US: Energy

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Since the Sherman Act was passed in 1890, the energy industry has been a focus of antitrust enforcement and private litigation. This chapter highlights a few recent antitrust issues in the areas of natural gas, gasoline distribution, oil pricing, oil and gas lease bidding, and the ongoing struggle between ethanol and petroleum producers with respect to federally mandated minimum ethanol requirements for gasoline.

Will the natural gas act pre-empt state antitrust claims?

The intersection of antitrust and regulation comes to a head in the fight of pre-emption. In the US, numerous federal government agencies may play a role in the regulation of an industry, and the doctrines of primary and exclusive jurisdiction, implied exemptions, the filed-rate doctrine, and pre-emption govern how the differences between antitrust and regulation are reconciled. Under pre-emption, the problem occurs when state laws are viewed as conflicting with the federal regulatory scheme. In other words, is the enforcement of state antitrust laws pre-empted by the federal regulatory plan? The pre-emption doctrine derives from the Supremacy Clause of the US Constitution, which states that the ‘Constitution, and the laws of the United States [...] shall be the supreme law of the land’.1 Congress can expressly pre-empt state law, in which case the pre-emption argument is over whether a particular state law is one that the federal law is intended to pre-empt. Absent express pre-emption, pre-emption may be found to be implied either where the state law at issue conflicts with federal law or where the federal regulatory scheme is so pervasive as to ‘occupy the field’ in that area of the law.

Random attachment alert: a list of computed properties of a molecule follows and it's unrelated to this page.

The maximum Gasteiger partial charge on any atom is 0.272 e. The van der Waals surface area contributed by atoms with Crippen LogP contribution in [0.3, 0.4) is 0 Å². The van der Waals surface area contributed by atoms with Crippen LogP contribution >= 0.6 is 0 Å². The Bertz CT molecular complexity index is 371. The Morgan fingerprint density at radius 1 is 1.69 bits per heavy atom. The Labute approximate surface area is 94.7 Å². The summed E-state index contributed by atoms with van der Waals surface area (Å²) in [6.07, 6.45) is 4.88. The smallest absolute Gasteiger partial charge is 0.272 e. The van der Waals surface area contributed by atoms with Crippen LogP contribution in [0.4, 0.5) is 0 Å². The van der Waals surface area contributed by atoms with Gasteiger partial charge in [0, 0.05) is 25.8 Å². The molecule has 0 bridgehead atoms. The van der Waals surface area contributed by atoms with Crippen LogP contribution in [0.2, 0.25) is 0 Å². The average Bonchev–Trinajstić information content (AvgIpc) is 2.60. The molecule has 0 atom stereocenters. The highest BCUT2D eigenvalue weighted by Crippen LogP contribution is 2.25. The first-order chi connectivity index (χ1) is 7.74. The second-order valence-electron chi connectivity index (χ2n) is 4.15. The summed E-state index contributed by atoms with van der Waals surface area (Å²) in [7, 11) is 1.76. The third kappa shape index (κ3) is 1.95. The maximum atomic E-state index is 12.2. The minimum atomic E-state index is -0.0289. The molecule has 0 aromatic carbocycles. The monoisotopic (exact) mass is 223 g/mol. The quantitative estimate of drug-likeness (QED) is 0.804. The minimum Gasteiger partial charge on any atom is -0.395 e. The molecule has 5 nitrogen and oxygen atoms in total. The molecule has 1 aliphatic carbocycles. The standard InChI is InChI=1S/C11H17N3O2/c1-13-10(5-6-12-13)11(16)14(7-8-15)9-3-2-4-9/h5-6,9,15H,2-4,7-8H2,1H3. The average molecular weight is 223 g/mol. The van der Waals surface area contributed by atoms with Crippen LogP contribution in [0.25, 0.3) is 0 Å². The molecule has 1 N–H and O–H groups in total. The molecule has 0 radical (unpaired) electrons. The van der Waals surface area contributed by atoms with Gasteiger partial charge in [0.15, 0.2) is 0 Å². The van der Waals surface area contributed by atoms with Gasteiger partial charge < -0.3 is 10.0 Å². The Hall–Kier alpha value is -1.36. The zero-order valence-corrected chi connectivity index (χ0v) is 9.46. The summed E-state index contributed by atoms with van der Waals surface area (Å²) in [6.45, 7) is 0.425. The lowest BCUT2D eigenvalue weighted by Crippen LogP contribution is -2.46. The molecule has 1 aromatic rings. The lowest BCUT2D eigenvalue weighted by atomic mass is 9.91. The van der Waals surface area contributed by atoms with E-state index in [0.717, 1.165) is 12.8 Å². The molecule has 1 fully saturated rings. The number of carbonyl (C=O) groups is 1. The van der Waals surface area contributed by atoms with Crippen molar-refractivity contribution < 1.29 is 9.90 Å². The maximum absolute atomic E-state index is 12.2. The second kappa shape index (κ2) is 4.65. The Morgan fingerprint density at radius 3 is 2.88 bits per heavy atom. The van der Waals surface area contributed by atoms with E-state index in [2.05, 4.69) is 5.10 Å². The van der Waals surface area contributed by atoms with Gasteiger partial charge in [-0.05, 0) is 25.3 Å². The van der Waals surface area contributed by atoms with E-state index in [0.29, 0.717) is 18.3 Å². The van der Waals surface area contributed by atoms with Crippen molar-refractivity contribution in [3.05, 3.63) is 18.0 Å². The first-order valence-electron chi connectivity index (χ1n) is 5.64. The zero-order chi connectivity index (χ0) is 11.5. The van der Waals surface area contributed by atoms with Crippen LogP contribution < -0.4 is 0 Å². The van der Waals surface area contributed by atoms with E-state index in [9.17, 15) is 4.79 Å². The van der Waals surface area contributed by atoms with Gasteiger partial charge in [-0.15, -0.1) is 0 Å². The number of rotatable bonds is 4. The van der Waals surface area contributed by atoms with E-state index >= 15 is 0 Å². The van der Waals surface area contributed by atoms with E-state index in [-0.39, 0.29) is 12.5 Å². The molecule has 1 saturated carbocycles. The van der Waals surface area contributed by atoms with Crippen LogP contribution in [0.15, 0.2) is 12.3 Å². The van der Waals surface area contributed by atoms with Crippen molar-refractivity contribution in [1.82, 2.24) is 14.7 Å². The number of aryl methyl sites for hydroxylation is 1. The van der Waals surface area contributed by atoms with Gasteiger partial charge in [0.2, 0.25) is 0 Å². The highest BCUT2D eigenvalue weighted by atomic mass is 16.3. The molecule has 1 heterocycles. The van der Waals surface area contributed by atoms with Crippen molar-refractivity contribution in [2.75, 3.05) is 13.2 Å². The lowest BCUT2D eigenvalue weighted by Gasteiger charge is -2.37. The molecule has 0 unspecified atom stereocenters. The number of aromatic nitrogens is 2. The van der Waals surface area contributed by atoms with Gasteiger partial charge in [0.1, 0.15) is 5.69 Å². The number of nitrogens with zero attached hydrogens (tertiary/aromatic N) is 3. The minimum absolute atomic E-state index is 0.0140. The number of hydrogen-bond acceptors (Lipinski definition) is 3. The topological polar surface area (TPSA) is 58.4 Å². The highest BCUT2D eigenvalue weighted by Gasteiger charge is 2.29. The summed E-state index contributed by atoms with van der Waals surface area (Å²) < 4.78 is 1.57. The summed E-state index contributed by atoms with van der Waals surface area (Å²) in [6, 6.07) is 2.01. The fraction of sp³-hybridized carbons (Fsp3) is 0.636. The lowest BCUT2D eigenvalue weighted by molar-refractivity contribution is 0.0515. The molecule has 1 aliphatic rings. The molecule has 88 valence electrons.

This next term, the Supreme Court may provide more guidance on this issue in the antitrust arena. On 1 July 2014, the Supreme Court granted a petition for writ of certiorari filed by several natural gas companies appealing a Ninth Circuit decision, which held that the Natural Gas Act (NGA)2 does not pre-empt state antitrust law challenges to energy rates and practices related to retail sales of natural gas.3 The Supreme Court will decide whether the NGA pre-empts state-law antitrust claims ‘challenging industry practices that directly affect the wholesale natural gas market when those claims are asserted by litigants who purchased gas in retail transactions’.4

The case is part of the In re Western States Wholesale Natural Gas Antitrust Litigation multidistrict litigation,5 which resulted from the ‘California Energy Crisis’ between 2000 and 2002. The district judge had granted summary judgment to the defendants on the state antitrust claims based on the argument that the NGA gave the Federal Energy Regulatory Commission (FERC) jurisdiction over the practices at issue in the case. The Ninth Circuit, however, relied on the ruling in Northwest Central Pipeline Corporation v State Corporation Commission of Kansas6 where the Supreme Court allowed the Kansas Corporation Commission to adopt a regulation governing the timing of natural gas production from the Kansas-Hugoton Field7 and rejected the argument ‘that federal regulations pre-empted all state regulations that may affect rates within federal control’.8

The defendants contended that the Ninth Circuit’s decision conflicted with decisions of the Tennessee and Nevada state supreme courts and that the NGA ‘gives the federal government exclusive power to regulate the wholesale natural gas market and the practices of natural gas companies affecting wholesale gas rates’.9 In particular, they argued that under the Ninth Circuit opinion, ‘[n]atural gas companies will have to try to conform their conduct to 50 different sets of state laws’.10

The plaintiffs, however, argued that states have, in fact, regulated natural gas retail sales and that the NGA was enacted merely to regulate natural gas sales in interstate commerce. Even the solicitor general had urged the Supreme Court to deny review. While the US agreed that the FERC had jurisdiction over the practices at issue, the solicitor general argued that the ruling did not conflict with any state Supreme Court decision and that regulatory changes under the Energy Policy Act of 2005 made the alleged actions unlikely to reoccur. The Supreme Court, nevertheless, granted review.